The NCRI TYA & GCT Group identified their strategic priorities in August 2022 to address challenges faced in teenage and young adult and germ cell tumour research and to ultimately improve outcomes for patients with currently unmet needs.

NCRI TYA & GCT Group strategic priorities

TYA & GCT Group priorities

Identify the barriers resulting in a lack of diversity in patient and public involvement and engagement in developing TYA and GCT clinical trials and propose solutions to improve equality, diversity and inclusion.

This priority aims to establish the reasons behind a lack of diversity in clinical trials and provide solutions to increase participation of a cohort of patients with very specific needs within future studies. A working group will produce guidelines on the steps to take to improve inclusion of patients from a range of backgrounds into clinical trials from their inception.

Develop a platform study for newly diagnosed TYA cancer. 

Historically, factors identified that may contribute to poorer outcomes in TYA patients include delays in diagnosis or treatment, inappropriate treatments, lack of clinical trials or access to clinical trials, lack of TYA expertise and different biological characteristics of Adolescents and Young Adult (AYA) tumours. The new NHS England and NHS Improvement service specification for TYA cancer (expected to be published in the near future) will emphasise the importance of tumour banking, embedding genomic medicine in TYA services and clinical trial access in TYA patients.  An increasing understanding of the clinical relevance of molecular subtypes of common TYA cancers, molecular profiling and whole genome sequencing for all paediatric tumours, sarcomas and soon to be for all patients aged up to 24 years,  molecular profiling initiatives in the relapse setting such as the Strat Med Paeds study and the increasing availability of biomarker-driven basket studies for relapsed haematological malignancies and solid tumours provide a pressing imperative to ensure that all AYA patients are offered access to molecular profiling and relevant biomarker-driven clinical trials.  With appropriate consent, such data could also be linked to other relevant clinical datasets to build a more comprehensive picture of individual AYA cancer care and to better understand the interaction of tumour molecular profiling, place of care, clinical trial access with survival, late effects and patient reported outcomes in the AYA population.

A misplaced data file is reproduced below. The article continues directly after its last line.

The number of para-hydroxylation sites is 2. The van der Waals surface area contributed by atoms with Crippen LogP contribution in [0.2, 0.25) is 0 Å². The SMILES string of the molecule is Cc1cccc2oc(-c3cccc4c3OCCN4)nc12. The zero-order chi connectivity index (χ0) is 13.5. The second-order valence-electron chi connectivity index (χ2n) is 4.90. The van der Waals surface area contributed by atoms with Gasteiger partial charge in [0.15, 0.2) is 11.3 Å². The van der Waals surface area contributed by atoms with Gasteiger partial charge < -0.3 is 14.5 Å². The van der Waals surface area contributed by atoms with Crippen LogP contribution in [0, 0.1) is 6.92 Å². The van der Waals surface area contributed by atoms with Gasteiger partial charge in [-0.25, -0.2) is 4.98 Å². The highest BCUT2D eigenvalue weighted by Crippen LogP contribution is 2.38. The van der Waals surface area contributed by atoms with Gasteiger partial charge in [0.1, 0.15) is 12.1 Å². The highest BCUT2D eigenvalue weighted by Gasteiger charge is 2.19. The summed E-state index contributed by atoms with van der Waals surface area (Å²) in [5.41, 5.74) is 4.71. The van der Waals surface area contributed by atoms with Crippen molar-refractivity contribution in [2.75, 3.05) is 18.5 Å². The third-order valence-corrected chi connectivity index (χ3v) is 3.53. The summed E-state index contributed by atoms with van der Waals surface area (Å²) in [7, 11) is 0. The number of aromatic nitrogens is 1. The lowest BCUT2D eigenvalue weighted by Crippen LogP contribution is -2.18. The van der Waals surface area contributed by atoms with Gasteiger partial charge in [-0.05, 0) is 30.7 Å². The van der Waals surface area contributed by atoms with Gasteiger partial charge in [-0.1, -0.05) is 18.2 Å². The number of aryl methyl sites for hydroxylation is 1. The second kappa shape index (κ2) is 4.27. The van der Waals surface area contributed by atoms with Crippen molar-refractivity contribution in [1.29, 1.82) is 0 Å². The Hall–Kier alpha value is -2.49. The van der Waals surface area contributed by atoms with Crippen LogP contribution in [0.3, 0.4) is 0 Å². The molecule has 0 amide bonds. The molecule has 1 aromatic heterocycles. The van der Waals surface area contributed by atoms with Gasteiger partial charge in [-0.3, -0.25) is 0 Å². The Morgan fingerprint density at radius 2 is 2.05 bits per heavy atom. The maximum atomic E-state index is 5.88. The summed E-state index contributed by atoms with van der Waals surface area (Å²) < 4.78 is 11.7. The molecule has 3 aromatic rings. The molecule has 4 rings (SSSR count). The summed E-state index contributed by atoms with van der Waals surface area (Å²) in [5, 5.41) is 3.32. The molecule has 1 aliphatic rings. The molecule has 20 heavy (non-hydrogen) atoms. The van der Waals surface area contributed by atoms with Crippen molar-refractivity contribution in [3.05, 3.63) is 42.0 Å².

Identify the challenges faced in TYA and GCT research and propose solutions. 

This priority aims to establish a joint consensus on the future of TYA and GCT research across the UK, with a focus on collaboration as opposed to competition, and produce and publish a position statement with proposed solutions to the challenges currently faced. Within the position statement, challenges such as the lack of integrated clinical-biological-psychosocial datasets for shared analysis and the lack of sharing of clinical trial data in GCT trials through global data commons will be addressed.

Improve early detection of cerebrovascular disease after cranial irradiation in patients under 40. 

There is a gross excess of early-onset life-limiting and disabling cerebrovascular disease in survivors of TYA-onset cancer. We will build and maintain a multi-professional group to develop mechanistic, early detection, quantification and intervention trials to improve outcomes for these patients.

Improve outcomes for patients with early onset colorectal cancer. 

The aim of this priority is to evaluate epidemiological and clinico-pathological features of early onset colorectal carcinoma to inform development of preventative, screening and management strategies, and ultimately to improve outcomes. The NCRI TYA & GCT Group has put in place the collaborations that bring together the NHS Digital national cancer registry and SACT datasets to determine the UK epidemiology, delivered treatments and outcomes for people aged 15-39 years and compare them with those aged 40+years. We will now hold a workshop to expand this into biological and intervention questions, building upon UK tumour banks and existing clinical trials cohorts to determine their coverage of the range of specific biological targets and develop plans for future trials and result in a grant proposal.